Paracetamol in fever in critically ill patients—an update☆,☆☆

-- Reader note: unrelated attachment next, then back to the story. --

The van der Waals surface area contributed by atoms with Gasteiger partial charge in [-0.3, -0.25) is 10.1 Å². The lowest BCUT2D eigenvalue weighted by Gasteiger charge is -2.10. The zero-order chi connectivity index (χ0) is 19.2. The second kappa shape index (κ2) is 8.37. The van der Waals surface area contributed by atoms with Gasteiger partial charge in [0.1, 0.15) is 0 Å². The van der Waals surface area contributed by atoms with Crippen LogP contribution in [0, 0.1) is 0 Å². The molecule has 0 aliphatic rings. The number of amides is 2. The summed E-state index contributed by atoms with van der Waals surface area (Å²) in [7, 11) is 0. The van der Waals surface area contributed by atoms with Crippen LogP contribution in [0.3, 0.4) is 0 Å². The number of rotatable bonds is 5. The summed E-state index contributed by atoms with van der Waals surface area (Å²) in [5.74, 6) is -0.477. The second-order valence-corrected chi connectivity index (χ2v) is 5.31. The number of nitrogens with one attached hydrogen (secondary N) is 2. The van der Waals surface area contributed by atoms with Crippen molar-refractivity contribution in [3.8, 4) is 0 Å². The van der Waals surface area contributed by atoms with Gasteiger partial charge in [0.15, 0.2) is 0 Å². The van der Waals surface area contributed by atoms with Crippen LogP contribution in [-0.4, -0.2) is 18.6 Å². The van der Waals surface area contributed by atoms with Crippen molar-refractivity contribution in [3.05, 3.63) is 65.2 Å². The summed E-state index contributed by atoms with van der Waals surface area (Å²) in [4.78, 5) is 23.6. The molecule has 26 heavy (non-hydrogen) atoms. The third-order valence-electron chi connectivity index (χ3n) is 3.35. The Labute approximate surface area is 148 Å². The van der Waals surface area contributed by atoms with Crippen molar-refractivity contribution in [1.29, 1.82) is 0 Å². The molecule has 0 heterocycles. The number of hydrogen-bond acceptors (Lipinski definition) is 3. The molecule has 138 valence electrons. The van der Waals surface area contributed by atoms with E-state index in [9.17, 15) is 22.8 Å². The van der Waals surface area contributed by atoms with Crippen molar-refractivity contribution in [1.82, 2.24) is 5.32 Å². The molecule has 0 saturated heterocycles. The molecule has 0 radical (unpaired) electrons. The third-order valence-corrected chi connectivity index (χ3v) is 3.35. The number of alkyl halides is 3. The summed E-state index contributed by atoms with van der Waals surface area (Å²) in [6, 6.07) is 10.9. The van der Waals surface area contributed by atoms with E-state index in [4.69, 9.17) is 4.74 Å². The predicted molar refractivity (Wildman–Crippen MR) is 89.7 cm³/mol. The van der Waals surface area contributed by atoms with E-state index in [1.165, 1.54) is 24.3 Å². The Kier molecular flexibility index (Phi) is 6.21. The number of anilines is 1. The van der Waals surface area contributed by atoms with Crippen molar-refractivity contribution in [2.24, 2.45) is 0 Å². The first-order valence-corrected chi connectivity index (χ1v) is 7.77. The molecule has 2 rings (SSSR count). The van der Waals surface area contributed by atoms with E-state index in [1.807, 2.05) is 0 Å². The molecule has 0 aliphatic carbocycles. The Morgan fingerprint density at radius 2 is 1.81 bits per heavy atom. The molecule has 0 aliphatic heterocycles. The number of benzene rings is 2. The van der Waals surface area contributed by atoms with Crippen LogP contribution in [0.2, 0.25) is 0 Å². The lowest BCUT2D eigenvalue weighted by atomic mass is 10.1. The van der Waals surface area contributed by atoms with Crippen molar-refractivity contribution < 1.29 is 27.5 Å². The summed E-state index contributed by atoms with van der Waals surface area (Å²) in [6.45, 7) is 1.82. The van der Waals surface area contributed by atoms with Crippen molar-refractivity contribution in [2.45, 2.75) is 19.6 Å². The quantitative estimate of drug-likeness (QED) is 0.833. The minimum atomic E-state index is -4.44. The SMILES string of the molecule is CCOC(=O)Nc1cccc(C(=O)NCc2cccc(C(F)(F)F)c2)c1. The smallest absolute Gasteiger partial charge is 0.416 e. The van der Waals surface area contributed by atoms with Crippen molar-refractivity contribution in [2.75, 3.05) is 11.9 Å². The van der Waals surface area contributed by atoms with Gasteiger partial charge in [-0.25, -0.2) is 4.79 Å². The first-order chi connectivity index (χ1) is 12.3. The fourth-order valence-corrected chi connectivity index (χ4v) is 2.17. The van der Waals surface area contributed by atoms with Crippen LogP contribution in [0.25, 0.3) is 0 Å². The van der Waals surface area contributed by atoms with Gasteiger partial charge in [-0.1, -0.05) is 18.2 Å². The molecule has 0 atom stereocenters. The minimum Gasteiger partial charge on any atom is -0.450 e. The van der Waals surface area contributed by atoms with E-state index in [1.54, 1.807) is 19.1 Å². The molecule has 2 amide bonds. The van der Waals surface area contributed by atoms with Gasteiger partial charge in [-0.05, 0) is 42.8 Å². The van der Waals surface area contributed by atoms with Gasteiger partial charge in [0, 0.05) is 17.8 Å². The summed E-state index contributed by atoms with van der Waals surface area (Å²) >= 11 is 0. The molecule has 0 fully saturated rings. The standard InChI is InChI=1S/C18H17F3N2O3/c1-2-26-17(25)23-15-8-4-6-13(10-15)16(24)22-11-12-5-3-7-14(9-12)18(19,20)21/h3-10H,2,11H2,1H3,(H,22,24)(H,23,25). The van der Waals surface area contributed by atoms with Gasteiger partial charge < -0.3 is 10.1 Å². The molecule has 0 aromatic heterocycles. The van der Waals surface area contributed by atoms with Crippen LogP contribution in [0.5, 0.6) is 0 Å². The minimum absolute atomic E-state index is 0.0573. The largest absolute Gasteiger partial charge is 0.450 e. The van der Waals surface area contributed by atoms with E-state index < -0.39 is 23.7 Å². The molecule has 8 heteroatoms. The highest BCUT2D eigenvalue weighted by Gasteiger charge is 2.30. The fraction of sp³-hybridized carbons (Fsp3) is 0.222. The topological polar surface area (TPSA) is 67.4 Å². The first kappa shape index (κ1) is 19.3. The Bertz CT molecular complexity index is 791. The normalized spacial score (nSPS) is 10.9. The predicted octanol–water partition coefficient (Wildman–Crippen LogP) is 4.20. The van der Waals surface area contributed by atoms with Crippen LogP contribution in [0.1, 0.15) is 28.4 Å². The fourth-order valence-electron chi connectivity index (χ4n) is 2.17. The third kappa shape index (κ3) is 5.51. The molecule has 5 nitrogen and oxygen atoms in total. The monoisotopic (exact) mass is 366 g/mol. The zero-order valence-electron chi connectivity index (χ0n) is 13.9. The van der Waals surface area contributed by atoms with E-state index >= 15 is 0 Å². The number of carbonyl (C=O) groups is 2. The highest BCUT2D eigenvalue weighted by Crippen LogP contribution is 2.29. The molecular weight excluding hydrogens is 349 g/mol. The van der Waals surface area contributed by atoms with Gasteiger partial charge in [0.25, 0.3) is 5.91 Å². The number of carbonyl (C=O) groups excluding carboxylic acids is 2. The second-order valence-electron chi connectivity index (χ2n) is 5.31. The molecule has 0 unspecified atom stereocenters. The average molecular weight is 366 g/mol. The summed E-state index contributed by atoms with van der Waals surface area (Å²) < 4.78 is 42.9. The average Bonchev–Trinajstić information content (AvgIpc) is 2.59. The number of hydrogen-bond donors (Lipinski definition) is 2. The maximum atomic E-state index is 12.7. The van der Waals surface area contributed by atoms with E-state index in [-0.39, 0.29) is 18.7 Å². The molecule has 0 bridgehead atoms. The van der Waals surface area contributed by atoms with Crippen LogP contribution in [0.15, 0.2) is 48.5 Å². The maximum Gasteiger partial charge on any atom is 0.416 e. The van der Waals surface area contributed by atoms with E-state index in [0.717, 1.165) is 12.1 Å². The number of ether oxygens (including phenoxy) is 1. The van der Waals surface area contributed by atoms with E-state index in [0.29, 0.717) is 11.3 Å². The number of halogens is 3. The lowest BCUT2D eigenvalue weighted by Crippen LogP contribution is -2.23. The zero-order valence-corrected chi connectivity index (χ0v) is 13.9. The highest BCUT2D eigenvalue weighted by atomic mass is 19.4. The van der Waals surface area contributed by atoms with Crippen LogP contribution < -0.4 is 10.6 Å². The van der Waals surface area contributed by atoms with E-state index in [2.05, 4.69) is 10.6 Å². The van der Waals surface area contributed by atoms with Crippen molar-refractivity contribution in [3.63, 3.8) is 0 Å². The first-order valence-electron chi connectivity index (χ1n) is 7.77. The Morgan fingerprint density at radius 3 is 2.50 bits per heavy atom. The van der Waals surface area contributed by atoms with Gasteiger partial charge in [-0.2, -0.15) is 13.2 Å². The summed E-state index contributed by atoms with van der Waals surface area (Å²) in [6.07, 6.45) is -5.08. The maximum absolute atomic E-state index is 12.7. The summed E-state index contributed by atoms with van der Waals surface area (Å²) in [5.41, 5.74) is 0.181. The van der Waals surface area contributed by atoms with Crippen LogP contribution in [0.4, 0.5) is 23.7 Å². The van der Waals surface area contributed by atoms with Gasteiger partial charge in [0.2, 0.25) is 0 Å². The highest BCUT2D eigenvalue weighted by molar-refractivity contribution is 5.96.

Fever, which is arbitrary defined as an increase in body temperature above 38.3°C, can affect up to 90% of patients admitted in intensive care unit. Induction of fever is mediated by the release of pyrogenic cytokines (tumor necrosis factor α, interleukin 1, interleukin 6, and interferons). Fever is associated with increased length of stay in intensive care unit and with a worse outcome in some subgroups of patients (mainly neurocritically ill patients). Although fever can increase oxygen consumption in unstable patients, on the contrary, it can activate physiologic systems that are involved in pathogens clearance. Treatments to reduce fever include the use of antipyretics. Thus, the reduction of fever might reduce the ability to develop an efficient host response. This balance, between harms and benefits, has to be taken into account every time we decide to treat or not to treat fever in a given patient. Among the antipyretics, paracetamol is one of the most common used. Paracetamol is a synthetic, nonopioid, centrally acting analgesic, and antipyretic drug. Its antipyretic effect occurs because it inhibits cyclooxygenase-3 and the prostaglandin synthesis, within the central nervous system, resetting the hypothalamic heat-regulation center. In this clinical review, we will summarize the use of paracetamol as antipyretic in critically ill patients (sepsis, trauma, neurological, and medical).